Agri-tech company Farmscan AG is supporting the development of UK’s first completely connected, autonomous farm. Working with Harper Adams University and Precision Decisions, within the next three years the project aims to upscale the original ‘Hands Free Hectare’ project to a site 35 times the size.
Callum Chalmers, Farmscan AG’s Business Development Manager, will be sharing early results of the ambitious project at Agri-Tech East’s ‘The Connected Farm’ event in Cambridge next month. He explains: “Originally Harper Adams had the goal to grow one hectare of arable crops using autonomous machines.
“We met the team at an event and, knowing they were looking to expand, offered up our commercially available system, so that the project could be developed using something farm-ready rather than having to develop software and systems from scratch.
“Our system has always focused on connecting farm vehicles as well as the wider farm infrastructure. This means the vehicles must manoeuvring between fields, not just in the field, for autonomous farming.
“We started working with Harper Adams University and Precision Decisions in April and by 2022 we aim to have a completely autonomous farm, with all of the vehicles pre-programmed to work with efficiency – and without human drivers. Through the project, we’re upgrading our software so it includes the features a farmer will need to control an autonomous farm in the future.”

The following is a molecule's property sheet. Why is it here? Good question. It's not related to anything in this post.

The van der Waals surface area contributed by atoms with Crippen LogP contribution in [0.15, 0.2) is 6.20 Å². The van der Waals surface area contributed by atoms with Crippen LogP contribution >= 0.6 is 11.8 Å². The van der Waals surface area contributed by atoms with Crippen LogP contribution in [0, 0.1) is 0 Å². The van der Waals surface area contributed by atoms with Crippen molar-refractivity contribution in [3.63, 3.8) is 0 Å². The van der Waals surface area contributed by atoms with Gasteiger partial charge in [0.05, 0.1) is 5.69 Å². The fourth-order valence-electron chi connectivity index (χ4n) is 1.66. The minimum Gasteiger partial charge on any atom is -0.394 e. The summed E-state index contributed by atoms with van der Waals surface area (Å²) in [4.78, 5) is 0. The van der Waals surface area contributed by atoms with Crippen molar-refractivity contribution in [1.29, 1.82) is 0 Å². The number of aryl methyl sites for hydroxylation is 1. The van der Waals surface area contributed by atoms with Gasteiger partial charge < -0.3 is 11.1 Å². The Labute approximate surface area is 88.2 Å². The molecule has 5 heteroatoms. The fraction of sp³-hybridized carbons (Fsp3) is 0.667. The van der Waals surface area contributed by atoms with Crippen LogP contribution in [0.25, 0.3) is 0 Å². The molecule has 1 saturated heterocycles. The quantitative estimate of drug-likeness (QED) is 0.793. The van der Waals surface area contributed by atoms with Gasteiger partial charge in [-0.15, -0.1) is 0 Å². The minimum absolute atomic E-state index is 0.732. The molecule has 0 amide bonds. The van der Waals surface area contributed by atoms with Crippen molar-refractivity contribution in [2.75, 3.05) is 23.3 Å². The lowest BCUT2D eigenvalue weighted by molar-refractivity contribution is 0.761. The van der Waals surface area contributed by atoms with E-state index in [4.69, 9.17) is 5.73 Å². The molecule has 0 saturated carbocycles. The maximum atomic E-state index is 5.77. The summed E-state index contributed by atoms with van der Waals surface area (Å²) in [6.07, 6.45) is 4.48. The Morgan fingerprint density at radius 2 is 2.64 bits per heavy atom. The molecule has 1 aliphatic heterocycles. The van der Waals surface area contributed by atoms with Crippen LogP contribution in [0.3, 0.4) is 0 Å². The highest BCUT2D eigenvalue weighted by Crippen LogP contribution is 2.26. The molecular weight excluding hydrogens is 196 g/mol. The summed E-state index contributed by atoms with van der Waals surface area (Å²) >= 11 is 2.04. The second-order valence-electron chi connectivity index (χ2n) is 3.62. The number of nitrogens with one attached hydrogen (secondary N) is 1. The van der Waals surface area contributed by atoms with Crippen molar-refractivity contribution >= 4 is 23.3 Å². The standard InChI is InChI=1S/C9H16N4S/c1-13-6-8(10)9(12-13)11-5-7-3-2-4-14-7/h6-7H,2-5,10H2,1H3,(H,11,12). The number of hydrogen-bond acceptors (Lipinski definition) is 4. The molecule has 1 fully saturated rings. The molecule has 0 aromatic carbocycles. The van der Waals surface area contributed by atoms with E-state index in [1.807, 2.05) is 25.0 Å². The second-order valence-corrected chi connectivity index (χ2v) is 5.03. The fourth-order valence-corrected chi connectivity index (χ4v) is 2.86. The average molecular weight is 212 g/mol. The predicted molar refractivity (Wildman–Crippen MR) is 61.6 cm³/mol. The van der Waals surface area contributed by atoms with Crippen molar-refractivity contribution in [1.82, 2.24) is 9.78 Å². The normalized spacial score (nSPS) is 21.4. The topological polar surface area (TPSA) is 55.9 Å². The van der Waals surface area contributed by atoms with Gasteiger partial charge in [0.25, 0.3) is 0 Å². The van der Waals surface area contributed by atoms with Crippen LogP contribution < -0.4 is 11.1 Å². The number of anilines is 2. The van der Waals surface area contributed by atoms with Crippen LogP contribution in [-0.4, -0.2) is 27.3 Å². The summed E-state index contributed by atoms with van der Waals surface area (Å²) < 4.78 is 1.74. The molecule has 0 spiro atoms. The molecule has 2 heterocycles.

Farmscan AG is one of the first agri-tech companies to release an autonomous module for its precision control platform, opening up its product for integration by other manufacturers.
“Interoperability is a huge issue for farmers,” Callum continues. “The ISOBUS protocol is one of the solutions that is reasonably advanced – where everyone has agreed to follow a protocol so those devices plug-and-play – and the challenge to manufacturers, and for farmers, about machinery being built now is how connected it will all be.
“Farmers need devices to work, it’s not their responsibility to navigate this – it’s the role of manufacturers and technology companies to fix it. We are as open source as we can be, we want something that add value for farmers, not locks them in.”
Equipping farmers with easy-to-use systems that enable agri-tech integration is crucial for a productive, profitable and sustainable agricultural industry moving forwards. It’s something Farmscan AG recognised almost a decade ago, when they originally set up in Australia to support farm businesses even in the harshest outback. Now based in north London, they moved to the UK three years ago to become part of Cambridge’s leading agri-tech cluster.
“Making connected devices is easy, but ensuring they actually connect – especially in rural areas – is the hard part. I know there have been a fair few 5G projects looking at this, but agriculture is based in geographically and topographically challenging areas so I think there’s a long way still to go.
“It’s why we’re excited to be working on a project that is about ensuring that every device, autonomous vehicle and the whole farm infrastructure is connected up.”
Callum is one of the speakers at the Agri-Tech East Pollinator: Re-Visting the Vision of the Connected Farm being held on 15 October 2019, 4:00 – 7:00pm, at Eagle Labs Cambridge, CB4 3AZ.
See more about the event here.